|Saturday, Feb. 15, 2003 || The view was different from here|
Unless one buys a funny card about sex, it can be very difficult to find a good Valentine card after 14-plus years of marriage, let alone the “perfect” card.
This year I found one:
I love it that you married me,
I just can’t buy those sugary, sappy, I-have-always-loved-you-isn’t-our-life-perfect cards anymore. Call me a cynic if you like. I prefer to think of myself as a realist.
My marriage is not perfect. I am not perfect. Rob is not perfect.
And love and marriage is a lot of work.
So, I choose to skip the candy coating and see things for how they really are. Or were. Celebrate the good times, yes. But I am determined to stop pretending that things were, or are, anything more than reality.
My sister’s entry disturbed me today. I do not like the feelings that flooded through me. At first reading, I wanted to say, “Did you grow up in the same house that I did?” Then I felt ashamed for feeling that way. I read her guestbook entries and felt like a heel. You know, there seems to be some unwritten code that says you just don’t criticize your parents. You just don’t call it like it was.
And I can also admit that some of what she said is true. They are better than they were. But there are some things that I refuse to accept, refuse to sweep under the rug. There are some things that two greeting cards just don’t erase.
My view of my folks is different than my sisters. When I think of my dad, I do agree with her that “He struggled with being a father, because of his role model. He didn’t know what he meant to his father so he wasn’t sure how to let us know. He wanted all girls, so they would love him and respect him, but he wasn’t sure how to achieve that kind of relationship.” And I can see how one might say, “He did the best he knew how.”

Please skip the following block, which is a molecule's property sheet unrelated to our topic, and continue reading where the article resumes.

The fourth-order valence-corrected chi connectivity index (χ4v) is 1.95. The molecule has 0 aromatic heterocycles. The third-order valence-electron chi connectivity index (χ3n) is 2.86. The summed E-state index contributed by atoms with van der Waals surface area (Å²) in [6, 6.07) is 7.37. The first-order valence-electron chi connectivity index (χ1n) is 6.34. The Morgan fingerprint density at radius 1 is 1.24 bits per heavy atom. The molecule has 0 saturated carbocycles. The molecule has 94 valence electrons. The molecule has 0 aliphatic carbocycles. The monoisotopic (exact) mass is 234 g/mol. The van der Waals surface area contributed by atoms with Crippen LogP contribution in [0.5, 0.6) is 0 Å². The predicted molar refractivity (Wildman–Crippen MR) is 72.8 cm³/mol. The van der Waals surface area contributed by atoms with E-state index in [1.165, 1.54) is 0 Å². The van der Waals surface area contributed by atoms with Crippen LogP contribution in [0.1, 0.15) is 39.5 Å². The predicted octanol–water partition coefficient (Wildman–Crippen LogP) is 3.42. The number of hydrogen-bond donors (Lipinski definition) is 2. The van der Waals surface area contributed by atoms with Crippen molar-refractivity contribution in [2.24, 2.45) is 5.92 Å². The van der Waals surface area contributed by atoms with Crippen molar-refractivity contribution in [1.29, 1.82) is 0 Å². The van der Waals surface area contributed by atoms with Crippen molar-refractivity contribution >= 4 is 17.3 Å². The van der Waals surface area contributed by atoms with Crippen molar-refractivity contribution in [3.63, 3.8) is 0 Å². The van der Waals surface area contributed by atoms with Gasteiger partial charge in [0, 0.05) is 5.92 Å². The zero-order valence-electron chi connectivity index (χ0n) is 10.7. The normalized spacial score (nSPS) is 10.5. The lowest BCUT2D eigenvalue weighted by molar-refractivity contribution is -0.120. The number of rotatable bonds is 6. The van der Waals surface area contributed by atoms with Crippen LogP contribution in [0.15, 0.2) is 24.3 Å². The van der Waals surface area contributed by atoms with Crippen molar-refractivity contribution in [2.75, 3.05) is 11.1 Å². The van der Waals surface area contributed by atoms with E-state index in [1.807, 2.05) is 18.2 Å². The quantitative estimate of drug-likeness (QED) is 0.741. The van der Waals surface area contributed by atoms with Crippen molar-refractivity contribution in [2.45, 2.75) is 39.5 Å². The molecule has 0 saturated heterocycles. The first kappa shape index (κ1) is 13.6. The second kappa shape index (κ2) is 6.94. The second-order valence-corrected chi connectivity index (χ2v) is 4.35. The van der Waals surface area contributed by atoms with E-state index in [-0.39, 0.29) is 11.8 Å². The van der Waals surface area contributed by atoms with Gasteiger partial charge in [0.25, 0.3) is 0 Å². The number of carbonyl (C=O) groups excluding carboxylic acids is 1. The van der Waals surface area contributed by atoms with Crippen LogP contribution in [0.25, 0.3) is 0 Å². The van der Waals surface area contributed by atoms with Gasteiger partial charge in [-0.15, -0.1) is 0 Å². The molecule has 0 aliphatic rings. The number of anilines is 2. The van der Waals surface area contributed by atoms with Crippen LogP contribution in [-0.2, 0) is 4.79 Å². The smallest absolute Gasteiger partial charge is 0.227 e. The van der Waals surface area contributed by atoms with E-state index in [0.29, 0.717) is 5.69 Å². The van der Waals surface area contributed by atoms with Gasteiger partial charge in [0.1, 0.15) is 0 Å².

But you see, I live with a man who has done more than “the best he knew how”. Because if he had chosen to simply do the best he knew how, he would be a drug-abusing, wife-beater. And he is not. He would not be a loving father and committed provider. He would be a dead-beat, absentee dad.
He chose to do better than he knew how.
Please don’t misunderstand; I know that our upbringing greatly affects how we relate to our spouse, children, and others. But there is a point where one must make a decision to do things different. To break the curse, so to speak, rather than use it as a crutch.
I moved out of my parents’ home at 18 years of age. My parents had just then begun making changes that I can say have made them better, today. And perhaps that is why I don’t see things quite the way my sisters do. I have been absent for this growth in their relationship, living in various and sundry cities and states for the past 14 years.
And I rejoice at the changes, I truly do. I am glad that they are in a better place than they were the years I remember the end table flying, being kicked out the front door (literally), getting dragged off the top bunk, backhanded in the car – “we wouldn’t have to do that if you just didn’t run your mouth, Nicole” – and being told over and over again that I was selfish or I should know better because I was the oldest.
And it is hard for me to excuse what my sister said, that “in his frustration of lost dreams and expectations he often criticized and ridiculed my Mom. I don’t think he meant to blame her, but I could see it in her eyes at times – she thought she was the reason for his frustration and he didn’t know how to tell her she wasn’t. Their love is different now, but my Dad is not good at going back and righting wrongs. And my Mom accepts that, even if I do not understand.”
I am sorry, but I do not understand and I can not accept that. Because that is not what good husbands do. When they have done wrong, they have the courage to make it right, no matter what the cost to their pride. I know this because I live with the most courageous man I have ever met. One who looks me in the eyes and says, “I was wrong” when he was. Who says, “I wish you didn’t hurt so much,” and holds me as I battle my ghosts. One who is committed to seeing my wounds healed. One who knew it would not be simple to be married to me.
And chose me anyway.
I know I must forgive my parents. I am working on it. And perhaps what I view as a delusional entry by my younger sister is just the kick in the pants I need to move forward, separate their behavior from the fact that, yes, good, bad, and ugly, they are still my parents. Release it to God, and forgive them.
Once and for all.
Just a reminder - Friday, Aug. 10, 2007
Rockin' Girl Blogger - Wednesday, Jul. 18, 2007
A good end - Friday, Jun. 01, 2007
Moving on? Yes and no. - Monday, May. 07, 2007